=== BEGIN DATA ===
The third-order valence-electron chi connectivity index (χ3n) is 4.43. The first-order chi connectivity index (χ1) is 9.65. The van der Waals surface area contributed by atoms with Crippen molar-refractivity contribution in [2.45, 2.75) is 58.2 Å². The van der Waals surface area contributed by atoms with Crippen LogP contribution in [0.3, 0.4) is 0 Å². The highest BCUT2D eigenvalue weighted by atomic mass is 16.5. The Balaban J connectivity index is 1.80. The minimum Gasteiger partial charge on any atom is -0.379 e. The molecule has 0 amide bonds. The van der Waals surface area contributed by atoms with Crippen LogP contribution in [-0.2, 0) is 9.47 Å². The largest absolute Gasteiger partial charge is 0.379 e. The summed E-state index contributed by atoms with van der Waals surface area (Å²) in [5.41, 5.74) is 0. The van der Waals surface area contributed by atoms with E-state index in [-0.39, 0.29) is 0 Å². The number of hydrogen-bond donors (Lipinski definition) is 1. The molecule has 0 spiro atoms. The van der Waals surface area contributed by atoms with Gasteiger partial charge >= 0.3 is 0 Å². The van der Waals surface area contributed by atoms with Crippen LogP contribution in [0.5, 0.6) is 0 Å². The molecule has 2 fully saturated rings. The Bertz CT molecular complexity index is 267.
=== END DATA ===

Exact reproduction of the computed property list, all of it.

The third-order valence-electron chi connectivity index (χ3n) is 4.43. The first-order chi connectivity index (χ1) is 9.65. The van der Waals surface area contributed by atoms with Crippen molar-refractivity contribution in [2.45, 2.75) is 58.2 Å². The van der Waals surface area contributed by atoms with Crippen LogP contribution in [0.3, 0.4) is 0 Å². The highest BCUT2D eigenvalue weighted by atomic mass is 16.5. The Balaban J connectivity index is 1.80. The minimum Gasteiger partial charge on any atom is -0.379 e. The molecule has 0 amide bonds. The van der Waals surface area contributed by atoms with Crippen LogP contribution in [-0.2, 0) is 9.47 Å². The largest absolute Gasteiger partial charge is 0.379 e. The summed E-state index contributed by atoms with van der Waals surface area (Å²) in [5.41, 5.74) is 0. The van der Waals surface area contributed by atoms with E-state index in [-0.39, 0.29) is 0 Å². The number of hydrogen-bond donors (Lipinski definition) is 1. The molecule has 0 spiro atoms. The van der Waals surface area contributed by atoms with Gasteiger partial charge >= 0.3 is 0 Å². The van der Waals surface area contributed by atoms with Crippen LogP contribution in [0.5, 0.6) is 0 Å². The molecule has 2 fully saturated rings. The Bertz CT molecular complexity index is 267.